For Israel, being baptized with the Holy Ghost is clearly connected with the fulfillment of the new covenant at the second coming of Jesus – Acts 2:15-21; Joel 2:28-29 – in these passages, you see references to the literal “wonders in heaven” and “signs in the earth” revealed in the Revelation during the Tribulation, right before the return of Jesus – remember that Israel had the opportunity in Acts 2 and in Acts 7 to receive Jesus as their Messiah and they rejected him – when Stephen was stoned, Jesus was standing [Acts 7:56, not sitting] ready to return – therefore, since, by the time Israel rejected their Messiah, Jesus Christ had shed the blood of the new covenant and the Spirit had been given, all who receive Jesus individually before his second coming are baptized with the Holy Ghost – we have to wait until Jesus’ return for the redemption of our body [Rom 8:23-25] and Israel has to wait for his return for their national salvation [Rom 11:25-27].
Here are some lessons drawn from this study:
Being baptized with the Holy Ghost is not water baptism – for those Jews in Acts 2:36-39, water baptism in the name of Jesus was necessary to receive the gift of the Holy Ghost, because they had crucified the Lord and Christ – but others after Acts 2:38 were baptized with the Holy Ghost as soon as they believed on the Lord Jesus Christ [Acts 10:43-44, 11:15-18] before they were even baptized in water [Acts 10:47-48] – therefore, water baptism doesn’t save you.
Being baptized with the Holy Ghost is not about tongues but about the giving of the Holy Spirit according to the new covenant – in Acts 2:2 the initial evidence of the coming of the Holy Ghost was not tongues [which happen to be known languages that others can understand without an interpreter, see Acts 2:6, 11] but rather “a sound… as of a rushing mighty wind,” [compare Ezek 3:12-13] – therefore, those who teach that you must evidence that you have been baptized with the Holy Ghost by speaking in tongues are wrong.
All who are saved after the ascension of Jesus are baptized with the Holy Ghost, therefore, the Holy Ghost is not taken away at the rapture of the church – since being baptized with the Holy Ghost is part of the new covenant and not exclusive to the church, saints will continue to be baptized with the Holy Ghost even after the church is raptured – in Tribulation references like Heb 6:4-6 and Matt 10:18-22, we see the Spirit speaking in Tribulation saints, who must endure to the end, as they testify before governors, kings and Gentiles, and we see Tribulation saints, who have fallen away, who were partakers of the Holy Ghost.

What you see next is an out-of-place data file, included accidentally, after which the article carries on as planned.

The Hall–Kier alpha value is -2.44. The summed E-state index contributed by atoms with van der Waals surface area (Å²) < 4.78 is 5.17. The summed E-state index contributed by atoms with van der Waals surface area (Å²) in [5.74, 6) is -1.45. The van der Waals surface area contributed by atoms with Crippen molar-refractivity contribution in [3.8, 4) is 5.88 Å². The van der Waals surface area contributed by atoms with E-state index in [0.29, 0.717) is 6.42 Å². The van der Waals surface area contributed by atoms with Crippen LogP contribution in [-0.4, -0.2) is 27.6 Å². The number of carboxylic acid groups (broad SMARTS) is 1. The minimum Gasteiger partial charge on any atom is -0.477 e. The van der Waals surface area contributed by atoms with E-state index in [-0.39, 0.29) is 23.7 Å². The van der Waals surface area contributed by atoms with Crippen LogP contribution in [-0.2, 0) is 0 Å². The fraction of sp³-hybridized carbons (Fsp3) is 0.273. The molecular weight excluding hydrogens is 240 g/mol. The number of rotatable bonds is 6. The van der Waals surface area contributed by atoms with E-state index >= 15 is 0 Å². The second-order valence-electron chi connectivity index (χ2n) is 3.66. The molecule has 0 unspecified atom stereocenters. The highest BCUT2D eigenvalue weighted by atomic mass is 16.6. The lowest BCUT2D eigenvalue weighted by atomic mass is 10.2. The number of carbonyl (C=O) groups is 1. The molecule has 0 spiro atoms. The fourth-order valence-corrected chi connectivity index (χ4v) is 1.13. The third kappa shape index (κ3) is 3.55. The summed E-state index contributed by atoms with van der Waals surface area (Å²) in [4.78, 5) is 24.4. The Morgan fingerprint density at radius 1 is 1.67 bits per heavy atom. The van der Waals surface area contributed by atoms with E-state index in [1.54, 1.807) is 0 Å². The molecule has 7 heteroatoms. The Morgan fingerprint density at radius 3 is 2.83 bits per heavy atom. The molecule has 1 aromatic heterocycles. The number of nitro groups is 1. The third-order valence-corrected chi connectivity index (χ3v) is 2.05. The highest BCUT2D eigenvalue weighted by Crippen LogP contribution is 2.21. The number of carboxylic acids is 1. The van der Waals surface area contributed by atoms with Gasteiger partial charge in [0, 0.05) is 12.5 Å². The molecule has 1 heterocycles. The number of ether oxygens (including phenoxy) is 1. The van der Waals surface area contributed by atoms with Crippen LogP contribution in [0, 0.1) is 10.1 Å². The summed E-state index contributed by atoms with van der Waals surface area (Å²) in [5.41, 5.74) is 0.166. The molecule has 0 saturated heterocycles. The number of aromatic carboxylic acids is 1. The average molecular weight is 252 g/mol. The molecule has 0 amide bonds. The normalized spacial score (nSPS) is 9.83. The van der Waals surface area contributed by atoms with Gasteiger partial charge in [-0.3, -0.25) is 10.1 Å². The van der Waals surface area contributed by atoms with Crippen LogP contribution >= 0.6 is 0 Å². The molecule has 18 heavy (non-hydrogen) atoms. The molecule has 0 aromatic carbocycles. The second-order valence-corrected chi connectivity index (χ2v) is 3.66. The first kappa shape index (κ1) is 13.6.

In the salvation of Church age saints we are both baptized with the Holy Ghost and baptized by the Holy Ghost into the body of Christ – in Eph 2:11-22 we find that before we are saved we are “strangers from the covenants of promise” – but after we are saved we are “no more strangers and foreigners, but fellow citizens” – we get in on the new covenant promised to Israel – we don’t replace Israel in the unfulfilled Old Testament prophecies; we just get in on the part of the new covenant that promises eternal life – this is accomplished by being baptized with the Holy Ghost [Eph 2:18] – we also become part of the building of the “holy temple in the Lord,” [Eph 2:20-22] – this is accomplished be being baptized by the Spirit of God into the body of Christ – in neither baptism is the baptism a “second blessing” – for church age saints, these baptisms happen simultaneously when we believe on the Lord Jesus Christ.